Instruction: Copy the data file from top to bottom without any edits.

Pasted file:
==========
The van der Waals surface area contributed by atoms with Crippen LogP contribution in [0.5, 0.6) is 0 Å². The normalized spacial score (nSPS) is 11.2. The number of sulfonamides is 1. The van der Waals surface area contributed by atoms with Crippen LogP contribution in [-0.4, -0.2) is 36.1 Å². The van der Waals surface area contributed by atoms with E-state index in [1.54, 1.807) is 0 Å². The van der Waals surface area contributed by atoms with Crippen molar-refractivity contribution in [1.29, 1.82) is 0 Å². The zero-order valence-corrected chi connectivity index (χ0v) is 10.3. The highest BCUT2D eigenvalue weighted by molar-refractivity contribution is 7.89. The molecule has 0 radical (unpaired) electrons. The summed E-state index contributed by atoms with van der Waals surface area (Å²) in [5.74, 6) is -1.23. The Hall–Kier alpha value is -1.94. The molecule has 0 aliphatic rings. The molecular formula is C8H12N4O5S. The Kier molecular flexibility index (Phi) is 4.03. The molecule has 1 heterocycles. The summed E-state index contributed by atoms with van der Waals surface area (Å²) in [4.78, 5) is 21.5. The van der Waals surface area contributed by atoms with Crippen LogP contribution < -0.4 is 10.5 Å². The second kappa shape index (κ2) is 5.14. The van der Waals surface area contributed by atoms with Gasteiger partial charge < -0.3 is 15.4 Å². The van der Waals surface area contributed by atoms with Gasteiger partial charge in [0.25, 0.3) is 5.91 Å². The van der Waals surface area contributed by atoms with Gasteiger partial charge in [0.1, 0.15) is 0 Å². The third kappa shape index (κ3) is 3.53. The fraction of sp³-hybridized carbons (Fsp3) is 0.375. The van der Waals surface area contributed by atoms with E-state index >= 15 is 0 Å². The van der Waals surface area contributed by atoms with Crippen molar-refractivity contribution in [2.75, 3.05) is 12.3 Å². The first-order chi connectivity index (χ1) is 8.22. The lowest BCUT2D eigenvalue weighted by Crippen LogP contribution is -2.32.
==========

The van der Waals surface area contributed by atoms with Crippen LogP contribution in [0.5, 0.6) is 0 Å². The normalized spacial score (nSPS) is 11.2. The number of sulfonamides is 1. The van der Waals surface area contributed by atoms with Crippen LogP contribution in [-0.4, -0.2) is 36.1 Å². The van der Waals surface area contributed by atoms with E-state index in [1.54, 1.807) is 0 Å². The van der Waals surface area contributed by atoms with Crippen molar-refractivity contribution in [1.29, 1.82) is 0 Å². The zero-order valence-corrected chi connectivity index (χ0v) is 10.3. The highest BCUT2D eigenvalue weighted by molar-refractivity contribution is 7.89. The molecule has 0 radical (unpaired) electrons. The summed E-state index contributed by atoms with van der Waals surface area (Å²) in [5.74, 6) is -1.23. The Hall–Kier alpha value is -1.94. The molecule has 0 aliphatic rings. The molecular formula is C8H12N4O5S. The Kier molecular flexibility index (Phi) is 4.03. The molecule has 1 heterocycles. The summed E-state index contributed by atoms with van der Waals surface area (Å²) in [4.78, 5) is 21.5. The van der Waals surface area contributed by atoms with Crippen LogP contribution < -0.4 is 10.5 Å². The second kappa shape index (κ2) is 5.14. The van der Waals surface area contributed by atoms with Gasteiger partial charge < -0.3 is 15.4 Å². The van der Waals surface area contributed by atoms with Gasteiger partial charge in [0.25, 0.3) is 5.91 Å². The van der Waals surface area contributed by atoms with Gasteiger partial charge in [0.1, 0.15) is 0 Å². The third kappa shape index (κ3) is 3.53. The fraction of sp³-hybridized carbons (Fsp3) is 0.375. The van der Waals surface area contributed by atoms with E-state index >= 15 is 0 Å². The van der Waals surface area contributed by atoms with Crippen molar-refractivity contribution in [2.75, 3.05) is 12.3 Å². The first-order chi connectivity index (χ1) is 8.22. The lowest BCUT2D eigenvalue weighted by Crippen LogP contribution is -2.32.